> this scale-the facts are fuzzy) i am made very uneasy by the amount of
> money that is claimed both spent and additionally necessary for "DDOS
> protection." Those would be appropriate sums to pay an extortionist as
> "protection money" but they seem to be talking about technology spending
> here, and the whole story is just too much hyperbole and not much that
> seems reasonable at any scale, particularly the overt declaration that
> "DDOS protection" (whatever that means) is a linear function of money
> applied ( above a threshold that imo should have been passed several tens
> of thousands of dollars ago)
> Yosem Companys <companys at> wrote:
>> *Message from Ricken on Avaaz cyberattack: *
>> Hi all - I've heard there's some concern on your list about Avaaz's DDoS
>> trouble. Thanks so much for the offers of help, much appreciated and I know
>> some of you have been great allies in the past, but I think we've got great
>> people working on it and the attack ended last week. Also surprised to hear
>> some of you thought we made this up! If you want to ask a third party,
>> Datagram, Arbor Networks and to lesser degree Croscon were the three groups
>> involved that we asked for advice and help from.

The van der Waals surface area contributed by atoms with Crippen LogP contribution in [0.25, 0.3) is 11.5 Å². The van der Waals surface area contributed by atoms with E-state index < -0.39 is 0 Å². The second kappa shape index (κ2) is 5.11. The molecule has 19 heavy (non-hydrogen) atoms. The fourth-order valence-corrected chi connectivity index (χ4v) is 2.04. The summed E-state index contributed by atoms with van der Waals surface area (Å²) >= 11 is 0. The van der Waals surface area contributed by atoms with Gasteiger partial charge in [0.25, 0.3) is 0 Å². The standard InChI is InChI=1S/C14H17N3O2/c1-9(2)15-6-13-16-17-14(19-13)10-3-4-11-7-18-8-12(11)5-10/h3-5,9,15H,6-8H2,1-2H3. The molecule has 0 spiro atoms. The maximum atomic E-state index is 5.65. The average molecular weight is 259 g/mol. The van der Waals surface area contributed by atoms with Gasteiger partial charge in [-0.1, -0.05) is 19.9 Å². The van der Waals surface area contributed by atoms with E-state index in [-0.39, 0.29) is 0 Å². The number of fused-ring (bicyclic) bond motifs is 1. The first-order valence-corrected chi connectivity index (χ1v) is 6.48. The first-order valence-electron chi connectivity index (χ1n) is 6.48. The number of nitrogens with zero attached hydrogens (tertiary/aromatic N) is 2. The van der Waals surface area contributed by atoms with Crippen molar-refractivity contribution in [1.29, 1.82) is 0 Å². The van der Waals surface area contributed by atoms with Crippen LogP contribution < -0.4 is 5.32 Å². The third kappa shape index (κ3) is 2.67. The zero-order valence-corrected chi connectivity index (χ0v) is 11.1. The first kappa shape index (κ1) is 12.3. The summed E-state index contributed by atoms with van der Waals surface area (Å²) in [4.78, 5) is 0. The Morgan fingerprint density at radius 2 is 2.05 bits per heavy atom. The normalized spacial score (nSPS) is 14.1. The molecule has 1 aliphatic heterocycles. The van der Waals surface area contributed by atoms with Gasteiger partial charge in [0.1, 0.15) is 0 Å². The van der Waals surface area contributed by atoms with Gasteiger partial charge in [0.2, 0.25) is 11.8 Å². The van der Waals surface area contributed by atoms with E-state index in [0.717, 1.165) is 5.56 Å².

>> The other concern I heard is, was this an exaggerated fundraising ploy?
>> Datagram told our tech team it was one of the largest attacks they'd seen,
>> and if we hadn't just 8 weeks ago spent $35k on much fancier DDoS
>> protection it would have completely disabled our site for days. They also
>> said the attacker was constantly adapting to our defenses, the attack was
>> surprisingly sustained, and a key origin appeared to be Amsterdam where we
>> were told some groups for hire operated from - suggesting someone was
>> paying for this. All that triggered our level of concern in writing the
>> fundraiser. Over the last 6 months, we've grown by an average of almost
>> 300,000 people per week, so being disabled for a few days can be super
>> costly. When we brought the guys from Arbor Networks in, they dialed down
>> the concern a little bit, questioning the amsterdam part, and saying it was
>> bigger than the large majority of DDoS attacks, but much larger ones were